Around 1940, he was joined in this teaching effort by his friend and colleague, W. Morton Grant, MD. In 1964, Drs. Chandler and Grant were invited to give a series of talks at the New England Ophthalmological Society. A year later, their talks coalesced into a book. Chandler and Grant published “Lectures on Glaucoma.” Their initial book remains remarkably readable and informative, providing thoughtful and practical guidance aimed at the ophthalmic practitioner caring for patients with glaucoma.

    Dr. Chandler created a prominent reputation as a glaucoma consultant. Colleagues appreciated his exceptional knowledge of glaucoma, which he conveyed in a clear and straightforward manner. His surgical skills were exceptional, and he was always eager to share surgical advice and compare methods. Once convinced of the value of peripheral iridectomy for treating a narrow angle, Dr. Chandler became an ardent proponent and practitioner of the procedure, but he was always quick to point out that credit for the theory behind the operation — relative pupillary block — belonged to  others. Although not the originator of peripheral iridectomy, he did introduce important new modes of therapy — both medical and surgical — for malignant (ciliary block) glaucoma, one of the most devastating post-operative complications of surgery for narrow angle glaucoma.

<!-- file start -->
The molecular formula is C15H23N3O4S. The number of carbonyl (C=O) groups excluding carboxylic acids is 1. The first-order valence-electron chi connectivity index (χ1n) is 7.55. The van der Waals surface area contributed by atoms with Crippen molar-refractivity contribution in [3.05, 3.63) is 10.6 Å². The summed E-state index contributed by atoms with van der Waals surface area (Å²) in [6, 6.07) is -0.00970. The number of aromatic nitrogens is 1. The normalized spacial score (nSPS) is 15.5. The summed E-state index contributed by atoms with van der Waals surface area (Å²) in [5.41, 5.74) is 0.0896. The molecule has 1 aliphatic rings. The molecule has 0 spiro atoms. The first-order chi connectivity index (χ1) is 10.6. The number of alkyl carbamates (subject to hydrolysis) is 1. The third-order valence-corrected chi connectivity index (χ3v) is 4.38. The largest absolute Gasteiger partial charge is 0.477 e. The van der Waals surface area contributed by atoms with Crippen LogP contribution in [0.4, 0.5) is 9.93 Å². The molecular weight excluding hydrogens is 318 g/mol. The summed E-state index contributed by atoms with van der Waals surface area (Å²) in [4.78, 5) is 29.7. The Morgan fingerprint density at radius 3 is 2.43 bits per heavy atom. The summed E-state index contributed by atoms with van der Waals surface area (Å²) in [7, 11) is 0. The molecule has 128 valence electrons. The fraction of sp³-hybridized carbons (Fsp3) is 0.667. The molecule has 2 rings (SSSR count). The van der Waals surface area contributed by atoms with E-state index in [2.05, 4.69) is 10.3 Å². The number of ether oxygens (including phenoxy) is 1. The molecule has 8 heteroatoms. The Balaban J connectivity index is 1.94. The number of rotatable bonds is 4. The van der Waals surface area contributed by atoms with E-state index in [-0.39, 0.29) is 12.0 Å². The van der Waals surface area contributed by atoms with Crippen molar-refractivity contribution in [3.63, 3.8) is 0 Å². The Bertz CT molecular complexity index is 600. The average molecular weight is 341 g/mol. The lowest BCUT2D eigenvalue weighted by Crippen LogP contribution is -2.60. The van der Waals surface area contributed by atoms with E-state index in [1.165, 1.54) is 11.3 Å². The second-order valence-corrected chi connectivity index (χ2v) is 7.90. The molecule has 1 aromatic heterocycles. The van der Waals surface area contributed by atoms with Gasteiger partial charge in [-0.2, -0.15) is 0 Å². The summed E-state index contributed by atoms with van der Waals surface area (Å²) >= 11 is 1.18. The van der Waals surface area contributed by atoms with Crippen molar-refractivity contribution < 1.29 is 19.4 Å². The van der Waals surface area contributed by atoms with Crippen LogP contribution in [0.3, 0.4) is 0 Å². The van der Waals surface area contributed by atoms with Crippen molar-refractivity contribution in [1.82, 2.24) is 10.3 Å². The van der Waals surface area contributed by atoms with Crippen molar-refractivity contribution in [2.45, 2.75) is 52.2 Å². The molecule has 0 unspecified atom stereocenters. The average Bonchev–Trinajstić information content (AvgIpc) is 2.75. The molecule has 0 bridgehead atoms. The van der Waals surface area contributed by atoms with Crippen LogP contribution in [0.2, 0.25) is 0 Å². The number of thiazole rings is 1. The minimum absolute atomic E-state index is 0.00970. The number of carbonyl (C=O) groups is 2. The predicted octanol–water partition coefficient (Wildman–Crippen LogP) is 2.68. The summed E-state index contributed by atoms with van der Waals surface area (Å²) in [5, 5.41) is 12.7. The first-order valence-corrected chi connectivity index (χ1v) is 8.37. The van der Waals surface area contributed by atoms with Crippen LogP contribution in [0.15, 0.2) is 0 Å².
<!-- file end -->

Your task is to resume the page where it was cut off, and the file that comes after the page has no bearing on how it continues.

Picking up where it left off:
Paul A. Chandler, MD. Image reprinted with permission from the Abraham Pollen Archives at Massachusetts Eye and Ear.